2. Reading_ Tam_ Ishly Reading_ Tam_ Ishly says:

    FYI Despacito is not annoying And yes I am glad how Spanish is taking over TV Variety you know As long as we enjoy the art 💯This book is just multicultural amazing One of the best YA contemporaries I have read till date I am so glad one of my most anticipated releases of the year went beyond my expectationsIt gave me the The Hate U Give vibes but in the tone of immigration and racism I love the writing so muchThe characters are so real and the plot development amazingThe story gives such a positive vibe and it definitely represent hopeTrigger warnings domestic violence child abuse racist remarks Oh great Now I am going to be labelled the angry Latina who told off the blond white girl See this is why I never say anything in classMore words will be up in 10 tea cups time🤫 You know I am that random character who said this in the bookI don't speak Spanish I would love to study Japanese in college actually🤐🤐🤐🤐🤐🤐🤐😳🤐🤐🤐🤐🤐🤐🤐🤐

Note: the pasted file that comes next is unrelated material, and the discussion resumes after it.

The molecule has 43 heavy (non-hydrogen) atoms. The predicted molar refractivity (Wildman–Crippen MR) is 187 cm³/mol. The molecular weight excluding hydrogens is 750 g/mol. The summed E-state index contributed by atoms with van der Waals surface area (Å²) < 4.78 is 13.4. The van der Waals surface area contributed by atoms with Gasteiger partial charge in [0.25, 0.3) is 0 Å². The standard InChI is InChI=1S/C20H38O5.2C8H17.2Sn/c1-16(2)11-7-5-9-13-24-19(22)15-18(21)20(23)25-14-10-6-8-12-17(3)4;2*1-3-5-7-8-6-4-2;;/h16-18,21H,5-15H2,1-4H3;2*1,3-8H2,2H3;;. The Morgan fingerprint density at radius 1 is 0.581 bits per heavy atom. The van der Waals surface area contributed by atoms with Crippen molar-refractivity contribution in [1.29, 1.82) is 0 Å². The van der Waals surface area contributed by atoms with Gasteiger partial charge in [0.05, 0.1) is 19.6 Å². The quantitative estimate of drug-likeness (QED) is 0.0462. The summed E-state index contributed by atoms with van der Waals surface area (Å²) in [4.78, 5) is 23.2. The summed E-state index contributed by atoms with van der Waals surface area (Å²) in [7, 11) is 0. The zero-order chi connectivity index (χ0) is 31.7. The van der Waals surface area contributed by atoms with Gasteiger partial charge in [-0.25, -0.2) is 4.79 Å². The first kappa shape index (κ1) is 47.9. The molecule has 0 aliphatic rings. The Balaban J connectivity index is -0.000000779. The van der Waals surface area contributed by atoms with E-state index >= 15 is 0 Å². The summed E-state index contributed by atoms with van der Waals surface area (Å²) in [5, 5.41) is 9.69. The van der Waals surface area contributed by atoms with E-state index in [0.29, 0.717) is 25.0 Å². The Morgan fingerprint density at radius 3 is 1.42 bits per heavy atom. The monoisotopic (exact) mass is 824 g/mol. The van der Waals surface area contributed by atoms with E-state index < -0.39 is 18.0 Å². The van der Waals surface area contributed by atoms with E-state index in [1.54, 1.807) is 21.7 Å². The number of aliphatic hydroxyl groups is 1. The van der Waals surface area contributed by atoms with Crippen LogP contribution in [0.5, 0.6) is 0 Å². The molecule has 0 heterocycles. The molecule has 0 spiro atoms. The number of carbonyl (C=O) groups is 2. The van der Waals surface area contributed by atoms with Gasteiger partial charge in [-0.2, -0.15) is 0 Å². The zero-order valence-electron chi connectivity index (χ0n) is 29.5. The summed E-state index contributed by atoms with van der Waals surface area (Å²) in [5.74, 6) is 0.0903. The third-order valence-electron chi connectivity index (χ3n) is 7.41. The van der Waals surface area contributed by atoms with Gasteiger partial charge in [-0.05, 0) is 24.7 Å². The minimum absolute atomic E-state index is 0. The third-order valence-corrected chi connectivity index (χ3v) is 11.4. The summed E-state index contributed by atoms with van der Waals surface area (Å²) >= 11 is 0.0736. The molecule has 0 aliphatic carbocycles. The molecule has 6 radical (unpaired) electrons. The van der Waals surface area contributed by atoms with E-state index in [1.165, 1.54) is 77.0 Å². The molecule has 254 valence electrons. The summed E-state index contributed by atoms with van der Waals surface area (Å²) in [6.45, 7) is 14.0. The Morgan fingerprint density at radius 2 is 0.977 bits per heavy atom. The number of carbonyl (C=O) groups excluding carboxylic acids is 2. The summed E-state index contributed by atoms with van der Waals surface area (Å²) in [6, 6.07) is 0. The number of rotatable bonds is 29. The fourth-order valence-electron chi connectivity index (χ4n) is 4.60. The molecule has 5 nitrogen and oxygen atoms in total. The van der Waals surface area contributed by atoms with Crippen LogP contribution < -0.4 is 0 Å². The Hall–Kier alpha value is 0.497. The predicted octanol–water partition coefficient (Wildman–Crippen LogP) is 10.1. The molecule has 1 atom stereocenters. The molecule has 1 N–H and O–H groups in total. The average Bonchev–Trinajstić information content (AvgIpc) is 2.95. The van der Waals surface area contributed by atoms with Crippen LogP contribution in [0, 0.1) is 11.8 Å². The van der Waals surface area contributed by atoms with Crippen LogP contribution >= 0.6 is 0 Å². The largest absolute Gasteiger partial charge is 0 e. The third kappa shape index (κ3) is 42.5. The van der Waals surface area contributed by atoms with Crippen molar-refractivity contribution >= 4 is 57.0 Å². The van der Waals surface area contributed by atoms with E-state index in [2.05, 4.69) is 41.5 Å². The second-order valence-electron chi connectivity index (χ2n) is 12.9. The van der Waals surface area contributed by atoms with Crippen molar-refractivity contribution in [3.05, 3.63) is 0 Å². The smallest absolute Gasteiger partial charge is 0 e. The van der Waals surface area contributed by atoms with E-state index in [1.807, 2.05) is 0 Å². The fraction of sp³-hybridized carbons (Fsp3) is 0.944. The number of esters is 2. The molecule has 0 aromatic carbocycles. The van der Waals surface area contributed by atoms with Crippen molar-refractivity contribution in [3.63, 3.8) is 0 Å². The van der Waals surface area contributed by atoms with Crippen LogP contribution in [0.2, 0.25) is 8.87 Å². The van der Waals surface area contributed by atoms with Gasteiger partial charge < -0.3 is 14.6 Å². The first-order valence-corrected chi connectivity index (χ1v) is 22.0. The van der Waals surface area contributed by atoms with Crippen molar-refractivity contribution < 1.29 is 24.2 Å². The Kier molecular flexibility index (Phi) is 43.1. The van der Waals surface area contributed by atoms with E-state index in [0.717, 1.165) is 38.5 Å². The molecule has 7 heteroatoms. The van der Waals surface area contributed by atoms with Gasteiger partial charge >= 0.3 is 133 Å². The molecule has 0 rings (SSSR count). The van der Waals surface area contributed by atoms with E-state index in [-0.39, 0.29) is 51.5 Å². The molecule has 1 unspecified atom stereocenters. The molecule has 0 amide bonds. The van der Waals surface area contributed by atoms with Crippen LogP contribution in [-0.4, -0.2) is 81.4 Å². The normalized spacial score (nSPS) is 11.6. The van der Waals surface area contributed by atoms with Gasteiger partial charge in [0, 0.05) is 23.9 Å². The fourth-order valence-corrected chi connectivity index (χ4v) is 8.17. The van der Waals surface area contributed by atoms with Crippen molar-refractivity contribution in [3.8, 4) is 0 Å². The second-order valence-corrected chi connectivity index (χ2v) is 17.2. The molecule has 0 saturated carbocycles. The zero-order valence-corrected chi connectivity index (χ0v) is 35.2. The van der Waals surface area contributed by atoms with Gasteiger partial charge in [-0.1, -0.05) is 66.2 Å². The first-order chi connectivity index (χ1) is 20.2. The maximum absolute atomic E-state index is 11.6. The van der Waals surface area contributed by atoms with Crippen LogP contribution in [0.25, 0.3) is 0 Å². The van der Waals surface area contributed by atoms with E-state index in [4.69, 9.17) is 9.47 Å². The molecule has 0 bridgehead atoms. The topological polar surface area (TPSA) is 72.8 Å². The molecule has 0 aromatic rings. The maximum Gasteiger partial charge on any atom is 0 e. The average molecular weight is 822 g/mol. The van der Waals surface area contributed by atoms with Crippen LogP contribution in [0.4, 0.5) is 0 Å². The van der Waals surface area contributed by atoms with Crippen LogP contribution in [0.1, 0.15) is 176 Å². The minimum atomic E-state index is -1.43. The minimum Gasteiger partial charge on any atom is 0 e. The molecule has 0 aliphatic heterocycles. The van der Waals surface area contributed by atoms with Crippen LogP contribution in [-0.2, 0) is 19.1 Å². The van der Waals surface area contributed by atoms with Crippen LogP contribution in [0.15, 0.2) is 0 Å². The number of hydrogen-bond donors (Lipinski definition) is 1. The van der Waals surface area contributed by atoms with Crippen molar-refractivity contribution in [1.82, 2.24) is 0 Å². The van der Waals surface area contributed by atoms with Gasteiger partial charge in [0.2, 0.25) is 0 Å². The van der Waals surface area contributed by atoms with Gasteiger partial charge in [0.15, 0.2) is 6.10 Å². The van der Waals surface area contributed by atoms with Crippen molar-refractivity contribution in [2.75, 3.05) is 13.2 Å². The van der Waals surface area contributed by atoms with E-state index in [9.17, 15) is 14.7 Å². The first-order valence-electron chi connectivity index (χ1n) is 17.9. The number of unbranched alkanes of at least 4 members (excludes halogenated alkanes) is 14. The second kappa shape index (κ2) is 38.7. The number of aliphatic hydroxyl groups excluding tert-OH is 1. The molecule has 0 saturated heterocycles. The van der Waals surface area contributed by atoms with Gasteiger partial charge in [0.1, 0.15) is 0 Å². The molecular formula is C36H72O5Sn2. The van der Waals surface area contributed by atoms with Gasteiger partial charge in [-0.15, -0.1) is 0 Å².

3. destiny ♡⚔♡ [howling libraries] destiny ♡⚔♡ [howling libraries] says:

    This is honestly one of the prettiest covers I've EVER seen on a contemporary book and I think I need it in my life


  4. Nenia ✨️ Socially Awkward Trash Panda ✨️ Campbell Nenia ✨️ Socially Awkward Trash Panda ✨️ Campbell says:

    For a moment I thought the blurb in the GR giveaway said Don't ask me for an advanced reader copyAnd I was like Wait


  5. Mayra Mayra says: